Angry by Bob Johnston

Lord Serriorth’s name originated on an island far to the west. It related to anger, and he embraced that without even knowing the fact. He was simply a furious person, from the moment he woke in the morning, until the last moment he fell into bed, huffing, puffing and enraged about something or other.
       He was not a bad man by any means, and his household and his lands concerned him greatly. He was also generous and never cruel to those under him. Apart from his fury, few could think of a better lord to live under, especially given the perilous state of the world beyond Serriorth’s lands. But, dangerous as the world outside was, it knew about Serriorth and it stayed out. He had no tolerance for trespassers and his brutality towards thieves was legendary.
       So, apart from its angry lord there was a haven of relative peace and security deep in the heart of a Europe long since restored to the rule of demons, ghouls, vampires and all the other unpleasant nightmares humanity had once thought mere stories. And there things might have remained, were it not for the fact that the creatures of our dreams, the exiled other-peoples of the distant past, and the things that had never stopped moving in the shadows envy the places of humanity.
       When the inevitable outrage happened Lord Serriorth had been away battling a dangerous immortal in the northern mountains. In that short but savage encounter the immortal discovered two things – Lord Serriorth took no prisoners, and the immortal was, to his utter but short-lived surprise, not immortal after all.
       It was a moment of change. Serriorth looked down at the pale creature whose sullen defiance was being replaced by real fear. Even living under the misapprehension that one is immortal, that immortality is no protection from the realities of sharp blades and a man completely intolerant of what is his being interfered with.
       “Nancarrow, I warned you years ago to stay away from my northern valleys.” His sword flashed and a short scar opened up on the grovelling creature’s cheek. There was no blood. Nancarrow was not the sort of being that bleeds. “I broke your wretched army a decade ago and banned you from the eastern heights.” Another flash, another scar, but still no blood.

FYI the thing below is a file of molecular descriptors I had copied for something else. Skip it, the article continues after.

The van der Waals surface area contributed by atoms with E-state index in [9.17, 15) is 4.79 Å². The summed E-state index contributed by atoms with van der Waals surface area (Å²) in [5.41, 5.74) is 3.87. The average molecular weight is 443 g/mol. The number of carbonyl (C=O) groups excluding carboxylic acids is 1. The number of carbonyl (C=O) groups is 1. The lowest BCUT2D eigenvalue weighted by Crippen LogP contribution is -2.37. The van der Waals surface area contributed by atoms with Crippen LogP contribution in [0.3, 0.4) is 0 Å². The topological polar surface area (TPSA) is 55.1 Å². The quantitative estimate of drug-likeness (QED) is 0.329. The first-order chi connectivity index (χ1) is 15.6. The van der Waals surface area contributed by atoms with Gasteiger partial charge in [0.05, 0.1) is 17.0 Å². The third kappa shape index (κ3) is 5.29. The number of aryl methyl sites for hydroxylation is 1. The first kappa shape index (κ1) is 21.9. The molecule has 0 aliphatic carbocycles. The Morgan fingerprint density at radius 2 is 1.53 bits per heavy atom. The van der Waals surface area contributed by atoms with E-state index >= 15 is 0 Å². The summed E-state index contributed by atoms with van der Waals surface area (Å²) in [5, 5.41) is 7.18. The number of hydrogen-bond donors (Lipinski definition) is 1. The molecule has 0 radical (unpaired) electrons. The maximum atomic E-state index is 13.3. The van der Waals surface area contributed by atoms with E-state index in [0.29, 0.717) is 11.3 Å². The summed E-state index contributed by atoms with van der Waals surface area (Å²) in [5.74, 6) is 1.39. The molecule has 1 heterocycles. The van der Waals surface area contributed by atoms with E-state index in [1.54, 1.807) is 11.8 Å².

He glared down at Nancarrow and thought of the world outside this dark, filthy keep. An entire world over-run by creatures humanity had once beaten back into the shadows and into the dreams of children. How many other places were there where humans still lived in happiness and peace?
       His blade now slashed, and did not stop slashing until Nancarrow lay in pieces on his own stone floor. Pieces that were most definitely mortal. Serriorth strode out onto the crumbling steps in front of the keep and addressed his soldiers.
       “No looting, no cruelty. Kill them all. Kill everything.”
       His troops obliged.
       A sullen mood had replaced his anger as he made his way home. Along forest trails they were watched but the word had spread long ago. The humans were gone, except for Lord Serriorth and his people. Leave them alone. For the sake of heaven, and the sake of a peaceful life, leave them alone.
       Only one group stayed out in the open as they passed, a group of eight mountain dwarfs who stepped aside and bowed respectfully. He nodded back at them and threw down a bag of gold coin that the one in the purple cap and monk’s cassock plucked out the air. “Thank you, my Lord,” he croaked. “I wish we could entertain you in some way.”
       Serriorth waved a hand at him and nodded in understanding. These people, historically miners, had always found it difficult to find conventional work and so tended to entertain with comedy skits and magic acts. They had been good at it, but now there was no Berlin in the west to guarantee regular income and they had become travelling jacks of all trades. He looked back at them and smiled at their colourful jackets, baggy trousers, and bizarre floppy hats.
His mood lifted for the next few hours and was only extinguished when he discovered the outrage those same dwarfs had perpetrated in his home during his absence. His daughter, Frances, had been abused, although he was pleased to find her upset but not physically harmed. The affront committed in his council chamber was easier to fix but almost as offensive.